Results Today (3 months after beginning the Value Stream Mapping exercise) our change notice paper flow is typically 7 days instead of the original 28, a remarkable 75% improvement! Occasionally this process might take up to 14 days if an item comes in after our Tuesday meeting and is held for the next meeting. There are, of course, means to handle more urgent issues if they arise. Remember, this process is already prioritized - that is, the mission-critical safety issues are handled in a separate process. Here we were concentrating on our day-to-day change process. This was the area our maps showed needed the most work on waste elimination.

Lean is a continuing commitment and we still have work to do. We have to complete revising and documenting the changes in our Change Notice procedures. There's also an opportunity to look at the online review of drawings during the meeting. This would allow us to dynamically compare how a part is designed for use with the actual shop floor process while all the players are in the room. It's an excellent opportunity to save waste in communication and improve the understanding of each other's work. Our future ERP system will provide the technical base to help make this online component happen.

So far we have worked on the functional loops for initiate and review, data entry, design review and design change sign-off. There is another whole loop related to revised drawings that involves the print shop and the physical release and distribution process. The print room is where copies and microfiche are made of the revised drawings. Bringing Lean to this process will be breaking new ground.

Once again this will involve multiple departments. Manufacturing needs to decide how many prints are needed and where they go. This will introduce 'pull' to the process. But there are complications. As changes happen, new drawings are released. For someone on the shop floor, the latest revision may not apply to work-in-process yet we cannot have various versions floating around at the same time. So this print loop is unfinished business. We will want to update the process to reflect a more streamlined flow.

There is also the design area where we can improve the takt time - time spent on a drawing, investigating changes, instead of looking for information and so on. That can all benefit from the Lean approach.

The fact that we have made such significant improvements to the Change Notice process here at MDS Nordion has proven to us that Lean works in the office. As with any other area, you have to remember that Lean really never ends. There are always more opportunities for measurement and more for improvement.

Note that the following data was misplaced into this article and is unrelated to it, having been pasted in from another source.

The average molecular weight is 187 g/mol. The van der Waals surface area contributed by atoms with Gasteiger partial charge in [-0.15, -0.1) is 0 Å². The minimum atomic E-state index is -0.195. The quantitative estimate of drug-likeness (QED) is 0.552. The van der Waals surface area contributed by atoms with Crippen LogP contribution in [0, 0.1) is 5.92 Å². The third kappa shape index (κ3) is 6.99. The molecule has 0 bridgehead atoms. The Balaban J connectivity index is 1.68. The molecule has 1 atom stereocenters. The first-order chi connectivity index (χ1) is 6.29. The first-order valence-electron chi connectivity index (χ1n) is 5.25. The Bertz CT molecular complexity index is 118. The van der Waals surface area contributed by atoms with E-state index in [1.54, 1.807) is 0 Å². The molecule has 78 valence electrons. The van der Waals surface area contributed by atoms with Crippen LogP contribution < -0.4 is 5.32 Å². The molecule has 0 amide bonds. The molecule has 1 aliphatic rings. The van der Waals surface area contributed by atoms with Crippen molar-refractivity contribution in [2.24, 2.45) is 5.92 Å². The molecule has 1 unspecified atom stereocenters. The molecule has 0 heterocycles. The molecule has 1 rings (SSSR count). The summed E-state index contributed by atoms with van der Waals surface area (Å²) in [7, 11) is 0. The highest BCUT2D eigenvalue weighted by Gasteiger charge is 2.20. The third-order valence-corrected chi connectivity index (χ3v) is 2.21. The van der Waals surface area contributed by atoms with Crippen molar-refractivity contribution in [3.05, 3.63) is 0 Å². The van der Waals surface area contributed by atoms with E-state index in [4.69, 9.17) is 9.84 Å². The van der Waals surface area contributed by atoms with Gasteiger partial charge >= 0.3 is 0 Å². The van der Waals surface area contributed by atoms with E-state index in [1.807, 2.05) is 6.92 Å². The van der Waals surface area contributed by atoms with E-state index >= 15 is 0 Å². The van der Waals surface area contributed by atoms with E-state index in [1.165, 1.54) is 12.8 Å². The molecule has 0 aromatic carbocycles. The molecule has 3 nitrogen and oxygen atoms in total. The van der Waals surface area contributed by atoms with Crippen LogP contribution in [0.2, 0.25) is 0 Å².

Key Success Factors The key factors in our success to date have included:

» Essential new knowledge gained by the team in the Value Stream Mapping training course. This hands-on learning is critical. The fact that you actually get results right on the spot is a huge motivator.
» The quality and clarity of our Future State Implementation Plan that we worked on during the training and afterwards with the Lean Advisor is critical as the road map. It tells you where you are going and it's part of your measurement to check to see that you have got there.
» Break down those silos. We were able to get Manufacturing Planning, Engineering and the shop floor all working together - co-owning the changes and co-implementing them.
» Employees must see that the Future State includes them. They are not threatened by job loss although their old jobs may change or transform.
» You need a number of internal change agents who are committed to, and knowledgeable about, Lean.
» Your approach to Lean has to be about system rather than point improvements.
» That Future State Map and the whole mapping process really helps overcome resistance to change. You can actually see the waste, the inventory sitting here and the wait times. It's pretty hard to say no to it - it's visible, right there in front of you.
You can see from this article how committed we are to Lean in the Office. It really brings you sustainable return for your efforts. I hope more organizations see the benefit of sharing Lean practice on more than the shop floor!